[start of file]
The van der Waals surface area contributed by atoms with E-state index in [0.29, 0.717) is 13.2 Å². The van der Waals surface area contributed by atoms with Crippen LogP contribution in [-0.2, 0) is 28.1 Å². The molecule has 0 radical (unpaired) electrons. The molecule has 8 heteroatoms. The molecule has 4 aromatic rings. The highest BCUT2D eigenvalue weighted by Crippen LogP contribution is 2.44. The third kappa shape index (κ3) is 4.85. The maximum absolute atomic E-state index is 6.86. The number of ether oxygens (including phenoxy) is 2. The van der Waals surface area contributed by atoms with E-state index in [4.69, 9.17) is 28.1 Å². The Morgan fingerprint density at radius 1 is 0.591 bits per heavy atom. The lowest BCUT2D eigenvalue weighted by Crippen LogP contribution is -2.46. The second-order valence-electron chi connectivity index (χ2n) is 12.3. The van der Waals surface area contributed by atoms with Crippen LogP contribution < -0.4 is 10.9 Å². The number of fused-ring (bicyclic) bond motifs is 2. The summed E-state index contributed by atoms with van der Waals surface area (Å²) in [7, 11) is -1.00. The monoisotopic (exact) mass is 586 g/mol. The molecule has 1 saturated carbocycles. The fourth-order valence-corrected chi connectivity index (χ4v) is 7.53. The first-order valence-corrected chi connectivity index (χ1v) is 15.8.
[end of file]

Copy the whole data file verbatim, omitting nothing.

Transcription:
The van der Waals surface area contributed by atoms with E-state index in [0.29, 0.717) is 13.2 Å². The van der Waals surface area contributed by atoms with Crippen LogP contribution in [-0.2, 0) is 28.1 Å². The molecule has 0 radical (unpaired) electrons. The molecule has 8 heteroatoms. The molecule has 4 aromatic rings. The highest BCUT2D eigenvalue weighted by Crippen LogP contribution is 2.44. The third kappa shape index (κ3) is 4.85. The maximum absolute atomic E-state index is 6.86. The number of ether oxygens (including phenoxy) is 2. The van der Waals surface area contributed by atoms with E-state index in [4.69, 9.17) is 28.1 Å². The Morgan fingerprint density at radius 1 is 0.591 bits per heavy atom. The lowest BCUT2D eigenvalue weighted by Crippen LogP contribution is -2.46. The second-order valence-electron chi connectivity index (χ2n) is 12.3. The van der Waals surface area contributed by atoms with Crippen LogP contribution < -0.4 is 10.9 Å². The number of fused-ring (bicyclic) bond motifs is 2. The summed E-state index contributed by atoms with van der Waals surface area (Å²) in [7, 11) is -1.00. The monoisotopic (exact) mass is 586 g/mol. The molecule has 1 saturated carbocycles. The fourth-order valence-corrected chi connectivity index (χ4v) is 7.53. The first-order valence-corrected chi connectivity index (χ1v) is 15.8.